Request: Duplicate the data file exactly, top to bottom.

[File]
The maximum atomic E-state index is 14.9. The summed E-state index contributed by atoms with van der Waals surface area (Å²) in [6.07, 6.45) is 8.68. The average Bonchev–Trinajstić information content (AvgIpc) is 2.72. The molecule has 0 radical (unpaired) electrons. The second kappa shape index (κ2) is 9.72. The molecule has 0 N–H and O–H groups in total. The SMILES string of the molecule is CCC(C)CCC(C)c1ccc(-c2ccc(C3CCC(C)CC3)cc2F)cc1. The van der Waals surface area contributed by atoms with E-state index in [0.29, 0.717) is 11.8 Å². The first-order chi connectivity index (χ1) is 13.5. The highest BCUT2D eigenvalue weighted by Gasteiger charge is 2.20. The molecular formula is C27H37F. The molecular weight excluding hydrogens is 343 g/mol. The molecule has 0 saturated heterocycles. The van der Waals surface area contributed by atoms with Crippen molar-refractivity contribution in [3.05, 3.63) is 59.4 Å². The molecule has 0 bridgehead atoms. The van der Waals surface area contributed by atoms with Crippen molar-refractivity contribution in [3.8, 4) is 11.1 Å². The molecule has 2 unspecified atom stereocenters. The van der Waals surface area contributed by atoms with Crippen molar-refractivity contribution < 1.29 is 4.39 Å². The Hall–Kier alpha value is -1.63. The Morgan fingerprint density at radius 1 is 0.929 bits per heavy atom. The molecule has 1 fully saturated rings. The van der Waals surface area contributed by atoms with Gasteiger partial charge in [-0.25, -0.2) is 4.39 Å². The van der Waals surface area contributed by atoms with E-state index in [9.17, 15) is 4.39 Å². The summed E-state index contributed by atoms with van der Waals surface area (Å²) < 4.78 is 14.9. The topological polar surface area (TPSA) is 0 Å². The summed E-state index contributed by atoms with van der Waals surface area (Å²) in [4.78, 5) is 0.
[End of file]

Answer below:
The maximum atomic E-state index is 14.9. The summed E-state index contributed by atoms with van der Waals surface area (Å²) in [6.07, 6.45) is 8.68. The average Bonchev–Trinajstić information content (AvgIpc) is 2.72. The molecule has 0 radical (unpaired) electrons. The second kappa shape index (κ2) is 9.72. The molecule has 0 N–H and O–H groups in total. The SMILES string of the molecule is CCC(C)CCC(C)c1ccc(-c2ccc(C3CCC(C)CC3)cc2F)cc1. The van der Waals surface area contributed by atoms with E-state index in [0.29, 0.717) is 11.8 Å². The first-order chi connectivity index (χ1) is 13.5. The highest BCUT2D eigenvalue weighted by Gasteiger charge is 2.20. The molecular formula is C27H37F. The molecular weight excluding hydrogens is 343 g/mol. The molecule has 0 saturated heterocycles. The van der Waals surface area contributed by atoms with Crippen molar-refractivity contribution in [3.05, 3.63) is 59.4 Å². The molecule has 0 bridgehead atoms. The van der Waals surface area contributed by atoms with Crippen molar-refractivity contribution in [3.8, 4) is 11.1 Å². The molecule has 2 unspecified atom stereocenters. The van der Waals surface area contributed by atoms with Crippen molar-refractivity contribution < 1.29 is 4.39 Å². The Hall–Kier alpha value is -1.63. The Morgan fingerprint density at radius 1 is 0.929 bits per heavy atom. The molecule has 1 fully saturated rings. The van der Waals surface area contributed by atoms with Gasteiger partial charge in [-0.25, -0.2) is 4.39 Å². The van der Waals surface area contributed by atoms with E-state index in [9.17, 15) is 4.39 Å². The summed E-state index contributed by atoms with van der Waals surface area (Å²) < 4.78 is 14.9. The topological polar surface area (TPSA) is 0 Å². The summed E-state index contributed by atoms with van der Waals surface area (Å²) in [4.78, 5) is 0.